Showing posts with label Politics. Show all posts
Showing posts with label Politics. Show all posts

Tuesday, 17 January 2012

Owen Hatherley presents film screening and lecture in Belfast

Click the flyer to enlarge.

Architecture, urbanism and politics writer Owen Hatherley visits Belfast on Sun 22nd and Mon 23rd January for a film screening at QFT and a free lecture at University of Ulster.

The Dilapidated Dwelling (dir. Patrick Keiller, 2000, 78 min)
Selected and introduced by Owen Hatherley
Queen’s Film Theatre, Sun 22 Jan, 3.30pm
£6.20 (£5.70 online) / £5 unwaged / £4 full-time students & children

Owen Hatherley is a regular contributor to the New Statesman, the Guardian and Building Design, writing on architecture, urbanism, the culture of politics and the politics of culture. His latest book, A Guide To The New Ruins of Great Britain, was published to critical acclaim by Verso in 2010. Owen joins us to introduce and discuss Patrick Keiller's experimental documentary The Dilapidated Dwelling

The Dilapidated Dwelling investigates its subject from an extraordinary number of different angles: archive footage, interviews, statistics, humour, accident, even a quiet love story. An unnamed narrator (Tilda Swinton) returns to England after twenty years spent in the Arctic. Her employer commissions her to investigate 'the predicament of the house in the UK'. She falls in love in a supermarket, and settles down with her partner in an Edwardian house on the outskirts of a university town to pursue her research.

She discovers that at the UK’s current rate of house-building, every home currently standing will have to last for 5,600 years, and that the cost of housing in real terms has doubled since the 1930s. She wonders why, when the digital economy is transforming both work and leisure, and mass-production has made consumer items many times cheaper, homes are still built poorly, slowly and expensively.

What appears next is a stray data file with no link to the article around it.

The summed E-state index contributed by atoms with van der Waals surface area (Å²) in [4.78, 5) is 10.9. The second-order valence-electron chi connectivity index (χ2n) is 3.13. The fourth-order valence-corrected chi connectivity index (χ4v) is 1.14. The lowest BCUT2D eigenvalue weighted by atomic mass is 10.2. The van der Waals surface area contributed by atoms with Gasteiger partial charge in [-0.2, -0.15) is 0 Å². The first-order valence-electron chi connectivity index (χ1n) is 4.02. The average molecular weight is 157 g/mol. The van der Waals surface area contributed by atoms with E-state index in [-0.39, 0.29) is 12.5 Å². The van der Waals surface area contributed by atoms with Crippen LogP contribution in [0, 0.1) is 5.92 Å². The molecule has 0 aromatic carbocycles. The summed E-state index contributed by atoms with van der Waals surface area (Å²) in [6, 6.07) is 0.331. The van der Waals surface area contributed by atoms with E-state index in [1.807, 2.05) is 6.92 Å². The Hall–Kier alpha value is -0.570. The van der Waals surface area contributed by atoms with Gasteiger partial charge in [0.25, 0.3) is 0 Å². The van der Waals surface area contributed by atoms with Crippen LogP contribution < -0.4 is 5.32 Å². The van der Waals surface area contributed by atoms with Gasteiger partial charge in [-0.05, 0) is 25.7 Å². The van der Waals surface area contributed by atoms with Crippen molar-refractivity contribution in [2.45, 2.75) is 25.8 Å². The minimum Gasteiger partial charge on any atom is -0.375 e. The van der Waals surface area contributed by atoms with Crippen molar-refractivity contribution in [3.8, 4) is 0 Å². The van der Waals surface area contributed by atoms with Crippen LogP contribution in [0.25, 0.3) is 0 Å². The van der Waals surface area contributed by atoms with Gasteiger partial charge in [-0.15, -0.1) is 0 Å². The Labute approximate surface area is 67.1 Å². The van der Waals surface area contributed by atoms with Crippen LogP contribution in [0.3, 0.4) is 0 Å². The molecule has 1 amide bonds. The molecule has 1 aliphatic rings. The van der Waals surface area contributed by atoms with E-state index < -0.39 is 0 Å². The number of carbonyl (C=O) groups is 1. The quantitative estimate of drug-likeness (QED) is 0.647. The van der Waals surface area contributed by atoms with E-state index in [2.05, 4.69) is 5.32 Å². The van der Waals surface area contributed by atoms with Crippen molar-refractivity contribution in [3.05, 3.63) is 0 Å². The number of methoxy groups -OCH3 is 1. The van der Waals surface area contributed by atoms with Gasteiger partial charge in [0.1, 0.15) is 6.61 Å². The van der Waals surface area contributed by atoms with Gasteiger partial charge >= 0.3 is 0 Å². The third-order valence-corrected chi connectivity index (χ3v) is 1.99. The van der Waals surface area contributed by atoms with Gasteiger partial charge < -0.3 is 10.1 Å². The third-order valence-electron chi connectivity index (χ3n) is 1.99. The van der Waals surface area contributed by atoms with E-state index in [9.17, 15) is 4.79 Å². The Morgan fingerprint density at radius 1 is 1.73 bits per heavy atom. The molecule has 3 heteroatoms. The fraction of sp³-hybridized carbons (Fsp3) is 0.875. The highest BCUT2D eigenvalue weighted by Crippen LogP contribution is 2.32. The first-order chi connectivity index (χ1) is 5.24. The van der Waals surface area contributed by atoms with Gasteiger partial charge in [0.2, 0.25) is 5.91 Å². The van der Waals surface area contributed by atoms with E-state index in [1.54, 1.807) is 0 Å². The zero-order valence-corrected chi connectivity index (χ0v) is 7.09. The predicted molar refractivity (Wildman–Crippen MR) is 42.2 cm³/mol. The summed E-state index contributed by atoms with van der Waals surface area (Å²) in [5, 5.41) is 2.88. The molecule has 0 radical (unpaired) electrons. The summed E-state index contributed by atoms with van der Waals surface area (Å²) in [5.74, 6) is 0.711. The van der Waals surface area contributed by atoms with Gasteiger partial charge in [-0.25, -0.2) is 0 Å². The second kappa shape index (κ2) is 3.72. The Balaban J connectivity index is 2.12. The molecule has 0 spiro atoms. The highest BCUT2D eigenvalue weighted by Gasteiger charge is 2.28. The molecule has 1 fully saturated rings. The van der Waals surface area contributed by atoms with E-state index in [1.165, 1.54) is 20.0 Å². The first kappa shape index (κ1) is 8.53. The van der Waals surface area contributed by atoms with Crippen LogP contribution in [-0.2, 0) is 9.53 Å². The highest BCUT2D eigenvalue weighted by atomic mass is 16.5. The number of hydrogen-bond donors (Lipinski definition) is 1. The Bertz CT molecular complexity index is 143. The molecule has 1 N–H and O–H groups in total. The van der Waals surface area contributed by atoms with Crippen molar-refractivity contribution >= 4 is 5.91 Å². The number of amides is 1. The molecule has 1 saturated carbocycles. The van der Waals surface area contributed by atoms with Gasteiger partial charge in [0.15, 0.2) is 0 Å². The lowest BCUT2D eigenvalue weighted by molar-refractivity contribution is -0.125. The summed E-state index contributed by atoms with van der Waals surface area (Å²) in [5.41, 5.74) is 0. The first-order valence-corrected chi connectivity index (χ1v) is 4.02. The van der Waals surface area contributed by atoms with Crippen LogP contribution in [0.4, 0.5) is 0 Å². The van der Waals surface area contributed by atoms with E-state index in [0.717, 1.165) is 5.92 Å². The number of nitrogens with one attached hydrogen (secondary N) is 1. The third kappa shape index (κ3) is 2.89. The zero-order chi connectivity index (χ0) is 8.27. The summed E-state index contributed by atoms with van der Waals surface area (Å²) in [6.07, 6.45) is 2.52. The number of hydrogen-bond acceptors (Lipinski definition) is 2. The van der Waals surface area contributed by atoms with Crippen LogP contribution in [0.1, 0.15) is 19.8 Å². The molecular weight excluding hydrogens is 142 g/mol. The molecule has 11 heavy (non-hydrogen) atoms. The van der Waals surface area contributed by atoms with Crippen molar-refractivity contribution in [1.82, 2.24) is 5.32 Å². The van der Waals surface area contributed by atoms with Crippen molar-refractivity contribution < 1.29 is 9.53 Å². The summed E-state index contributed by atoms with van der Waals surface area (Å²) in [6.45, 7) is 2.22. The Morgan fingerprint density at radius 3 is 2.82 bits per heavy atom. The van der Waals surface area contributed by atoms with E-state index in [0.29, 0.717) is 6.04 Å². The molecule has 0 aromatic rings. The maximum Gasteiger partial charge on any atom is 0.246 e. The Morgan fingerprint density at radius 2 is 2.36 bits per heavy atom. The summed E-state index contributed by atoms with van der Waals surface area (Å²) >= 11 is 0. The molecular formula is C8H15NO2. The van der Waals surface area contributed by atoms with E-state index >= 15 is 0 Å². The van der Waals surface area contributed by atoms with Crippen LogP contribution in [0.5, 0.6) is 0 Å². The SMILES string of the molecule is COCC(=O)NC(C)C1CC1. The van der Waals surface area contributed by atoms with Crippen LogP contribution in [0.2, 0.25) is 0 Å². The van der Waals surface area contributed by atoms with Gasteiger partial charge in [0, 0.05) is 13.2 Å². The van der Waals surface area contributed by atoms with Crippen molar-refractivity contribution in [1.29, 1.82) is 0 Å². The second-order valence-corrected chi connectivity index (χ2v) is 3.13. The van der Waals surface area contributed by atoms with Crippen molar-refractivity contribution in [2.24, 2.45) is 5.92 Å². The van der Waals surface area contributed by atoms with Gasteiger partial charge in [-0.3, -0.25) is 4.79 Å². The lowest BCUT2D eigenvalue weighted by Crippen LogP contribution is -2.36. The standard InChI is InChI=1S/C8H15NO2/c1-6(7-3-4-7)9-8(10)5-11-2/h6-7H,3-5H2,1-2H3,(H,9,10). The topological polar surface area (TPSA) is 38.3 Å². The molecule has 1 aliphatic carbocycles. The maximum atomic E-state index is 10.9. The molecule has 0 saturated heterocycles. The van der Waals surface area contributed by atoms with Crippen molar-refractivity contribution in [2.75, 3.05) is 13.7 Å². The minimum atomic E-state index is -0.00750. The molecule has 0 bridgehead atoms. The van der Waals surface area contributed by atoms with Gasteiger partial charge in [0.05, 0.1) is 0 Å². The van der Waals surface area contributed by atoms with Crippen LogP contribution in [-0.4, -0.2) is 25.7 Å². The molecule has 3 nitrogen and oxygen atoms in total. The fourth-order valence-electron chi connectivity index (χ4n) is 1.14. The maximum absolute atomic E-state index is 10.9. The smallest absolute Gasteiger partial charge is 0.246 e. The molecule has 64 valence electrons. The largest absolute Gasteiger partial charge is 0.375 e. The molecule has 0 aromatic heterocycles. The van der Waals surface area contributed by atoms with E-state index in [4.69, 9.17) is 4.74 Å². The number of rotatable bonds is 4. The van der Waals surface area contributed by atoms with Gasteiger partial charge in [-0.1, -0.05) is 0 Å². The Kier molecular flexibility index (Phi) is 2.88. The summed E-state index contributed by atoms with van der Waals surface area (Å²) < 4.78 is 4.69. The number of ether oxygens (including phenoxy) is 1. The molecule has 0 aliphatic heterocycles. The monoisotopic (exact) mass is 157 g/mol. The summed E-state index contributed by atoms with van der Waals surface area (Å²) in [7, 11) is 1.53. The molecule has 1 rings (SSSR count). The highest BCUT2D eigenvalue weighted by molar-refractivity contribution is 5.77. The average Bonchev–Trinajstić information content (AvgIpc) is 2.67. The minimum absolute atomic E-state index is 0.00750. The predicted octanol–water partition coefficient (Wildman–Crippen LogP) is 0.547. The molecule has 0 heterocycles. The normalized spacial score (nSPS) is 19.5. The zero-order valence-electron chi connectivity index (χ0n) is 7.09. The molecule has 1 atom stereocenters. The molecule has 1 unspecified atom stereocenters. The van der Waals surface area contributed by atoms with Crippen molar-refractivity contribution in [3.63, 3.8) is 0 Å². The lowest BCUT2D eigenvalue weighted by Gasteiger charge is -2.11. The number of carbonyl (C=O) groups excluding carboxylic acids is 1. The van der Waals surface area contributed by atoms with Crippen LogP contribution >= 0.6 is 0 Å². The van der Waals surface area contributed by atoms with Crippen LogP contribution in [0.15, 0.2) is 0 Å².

She discovers archive footage of numerous approaches to utopian architecture, from around the world. She interviews architects, economists and others, who suggest that the housing market protects itself against mass production, and wonder whether modern capitalism is incapable of adequately providing for domestic life. 

The narrator reluctantly comes to the conclusion that the UK is simply incapable of improving its housing stock or applying modern methods to the production of homes, and that the houses of the future will be the ones we already live in.

Despite the use of more traditional documentary techniques like interview and archive footage, The Dilapidated Dwelling retains the poetic sensibility and distinctive visual feel of Keiller’s renowned films London (1994), Robinson in Space (1996) and Robinson in Ruins (2010).


A New Kind of Bleak
Conor Lecture Theatre, Art College, Belfast
Mon 23 Jan, 1 pm
All welcome, free adm

Owen Hatherley will discuss the fate of urbanism and architecture in the UK, in the desolate new world of savage public-sector cuts, as government funds are withdrawn and the Welfare State abdicates. He will be exploring the urban consequences of the Big Society (which Conservatives privately call 'progressive nonsense') and the ‘localism agenda', as well as considering the completion of the last great Blairite schemes, from London's Shard to the site of the 2012 Olympics. In this context, Hatherley will reflect on what might be distinctive about the Belfast’s post-peace process redevelopment and regeneration, now ingloriously stalled.